As a former P-3 mission commander, I knew the success of my mission and the safety of my crew depended on paying close attention to the intelligence briefing. Now, as a business owner, I know the success of your mission – finding the right job –depends upon paying close attention to interview preparation.
The world’s smartest think tanks are renowned for developing a killer strategy, one that is sure to work, but one that is static. When the strategy is put into action against enemies, where adversaries and competitors lurk, it often fails.
You’ve worked hard to fine-tune your fighting skills, whether it is as an aerial targeter, a paratrooper or a torpedoman. You’ve passed your exams and the oral boards. You know your hardware and how different systems communicate. The CO has anointed you. You’re up to speed.
Now comes the next step in your qualifications: You must know your enemy. You must know when he sleeps, where he eats, how he will defend and react to your offenses, and how you will counter his. You must anticipate his every move.
You know this, yet time and again when it comes to interviewing for a civilian job, you skip the intel briefing.
A hiring employer will weed through 50 resumes to fill a position and select five people to interview who meet the requirements of the job. Based on the résumés alone, any of those five could fill the position; the interview is the determining factor on who will get hired.
The interviewer is looking for someone who possesses the intangible attributes for long-term success, someone who will fit in well with the company culture and, most importantly, someone who shows initiative and ambition. As someone who has conducted hundreds of interviews, I can tell without question the person who knows the most about my company, its successes, its problems, its products and its goals will be the person I ultimately hire.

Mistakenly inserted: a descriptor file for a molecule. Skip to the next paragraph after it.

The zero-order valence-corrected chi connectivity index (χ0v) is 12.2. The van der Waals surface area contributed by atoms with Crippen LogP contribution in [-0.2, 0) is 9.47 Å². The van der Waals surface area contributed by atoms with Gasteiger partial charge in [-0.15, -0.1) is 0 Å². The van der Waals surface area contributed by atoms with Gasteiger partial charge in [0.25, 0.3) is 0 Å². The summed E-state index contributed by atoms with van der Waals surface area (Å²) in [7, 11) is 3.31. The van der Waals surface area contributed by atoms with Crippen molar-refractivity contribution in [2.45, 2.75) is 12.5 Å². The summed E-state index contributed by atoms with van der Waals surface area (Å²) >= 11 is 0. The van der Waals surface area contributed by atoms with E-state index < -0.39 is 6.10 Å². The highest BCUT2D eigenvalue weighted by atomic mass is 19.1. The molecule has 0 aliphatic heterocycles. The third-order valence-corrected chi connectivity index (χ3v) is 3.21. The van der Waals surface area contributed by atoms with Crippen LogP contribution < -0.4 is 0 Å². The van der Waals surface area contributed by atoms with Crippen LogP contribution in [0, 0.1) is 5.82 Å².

Why? It shows that you are truly interested in working for my company and it shows that you are ambitious enough to have done your homework. On the other hand, if you show up at my interview and I need to spend 30 minutes teaching you basic information about my company that you could have already learned by spending 30 minutes on my website, you’ve wasted my time.
Another way to look at this is to consider the opposing motivations of the interviewer and the interviewee — the “what’s in it for me?” dilemma. As an interviewer, I’m looking to hire a person who will represent my company well and provide a positive return on my investment. As an interviewee, you are interested in getting the most satisfying job that will pay you the most money and offer security for you and your family. The company you work for is probably an afterthought. But rest assured the interviewer doesn’t think so — they want to hire someone who bleeds their corporate colors!
The interviewer isn’t looking for you to solve his or her company’s problems during the interview. A very basic understanding of the company’s mission, products, divisions, distribution channels, customers and recent press releases; all information that can easily be found on their Web site, is a great start. If you let them know you know their CEO’s name or their current stock price, you’re even farther ahead of the game!
In the military, know your enemy and win. In your civilian job search, know what makes your interviewer tick and you will win!